Charles Olson (1910-1970)

The question, the fear he raises up himself against
(against the same each act is proffered, under the eyes
am I?

--from "In Cold Hell, in Thicket"

In the winter of 1944-1945, in his mid-thirties, Charles Olson rejected a promising political career in the Roosevelt administration and turned to writing prose and poetry. His study of Herman Melville, Call Me Ishmael, appeared in 1947, followed shortly by this first book of poetry, Y & X, in 1948. The same year, Olson began a series of lectures at Black Mountain College, an experimental institution in North Carolina, where his success led to his replacing his mentor Edward Dahlberg as a visiting lecturer. Olson worte his best early poetry at Black Mountain, including "In Cold Hell, in Thicket" and "The Kingfishers," as well as his manifest "Projective Verse," published in Poetry New York in 1950. From 1951 until its closing in 1956, Olson served as rector of Black Mountain College, inviting poets such as Robert Creeley and Robert Duncan to teach. By 1960, the year in which he published The Distances, Olson was recognized as a major figure of American poetry.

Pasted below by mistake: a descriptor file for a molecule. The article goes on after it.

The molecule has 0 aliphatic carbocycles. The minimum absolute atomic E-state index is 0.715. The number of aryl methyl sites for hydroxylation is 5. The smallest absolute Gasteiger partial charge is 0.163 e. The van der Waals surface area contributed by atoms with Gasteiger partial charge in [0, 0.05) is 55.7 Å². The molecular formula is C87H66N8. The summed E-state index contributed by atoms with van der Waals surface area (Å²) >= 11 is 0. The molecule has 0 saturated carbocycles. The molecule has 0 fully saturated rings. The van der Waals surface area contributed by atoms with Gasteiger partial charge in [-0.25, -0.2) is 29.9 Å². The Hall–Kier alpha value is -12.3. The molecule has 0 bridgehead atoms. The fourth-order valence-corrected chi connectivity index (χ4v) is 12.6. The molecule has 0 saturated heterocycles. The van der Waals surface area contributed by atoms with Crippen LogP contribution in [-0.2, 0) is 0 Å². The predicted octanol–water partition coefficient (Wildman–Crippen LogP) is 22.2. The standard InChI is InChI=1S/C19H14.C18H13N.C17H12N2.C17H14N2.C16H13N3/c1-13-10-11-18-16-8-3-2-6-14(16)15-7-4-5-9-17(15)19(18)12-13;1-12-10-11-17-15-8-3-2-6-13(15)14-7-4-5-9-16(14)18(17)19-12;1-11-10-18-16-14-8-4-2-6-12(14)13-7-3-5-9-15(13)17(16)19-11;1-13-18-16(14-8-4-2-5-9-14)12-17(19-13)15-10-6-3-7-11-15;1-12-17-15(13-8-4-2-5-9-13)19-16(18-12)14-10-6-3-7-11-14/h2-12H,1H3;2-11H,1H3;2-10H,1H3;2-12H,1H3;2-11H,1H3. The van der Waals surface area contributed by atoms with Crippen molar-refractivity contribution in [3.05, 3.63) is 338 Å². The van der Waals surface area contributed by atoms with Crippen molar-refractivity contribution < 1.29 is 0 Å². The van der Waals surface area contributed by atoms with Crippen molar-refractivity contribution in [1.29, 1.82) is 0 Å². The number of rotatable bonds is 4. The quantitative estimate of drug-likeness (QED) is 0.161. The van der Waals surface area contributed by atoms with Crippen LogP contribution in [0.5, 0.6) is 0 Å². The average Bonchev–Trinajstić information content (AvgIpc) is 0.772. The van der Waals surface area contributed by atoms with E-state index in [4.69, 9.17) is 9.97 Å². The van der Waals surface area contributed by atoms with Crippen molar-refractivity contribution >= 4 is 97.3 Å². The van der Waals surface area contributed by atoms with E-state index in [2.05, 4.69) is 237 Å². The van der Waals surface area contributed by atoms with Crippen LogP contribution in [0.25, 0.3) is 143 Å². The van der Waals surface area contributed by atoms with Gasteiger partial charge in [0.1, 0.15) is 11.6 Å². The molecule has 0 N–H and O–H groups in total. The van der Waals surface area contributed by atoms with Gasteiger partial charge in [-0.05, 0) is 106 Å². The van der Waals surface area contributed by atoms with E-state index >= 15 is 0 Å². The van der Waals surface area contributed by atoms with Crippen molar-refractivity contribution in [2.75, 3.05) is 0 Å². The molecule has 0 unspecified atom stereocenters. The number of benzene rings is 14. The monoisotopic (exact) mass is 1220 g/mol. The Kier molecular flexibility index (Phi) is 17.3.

Quoted at length from Postmodern American Poetry, A Norton Anthology. Copyright © 1994 by W. W. Norton & Company, Inc. Ed. Paul Hoover.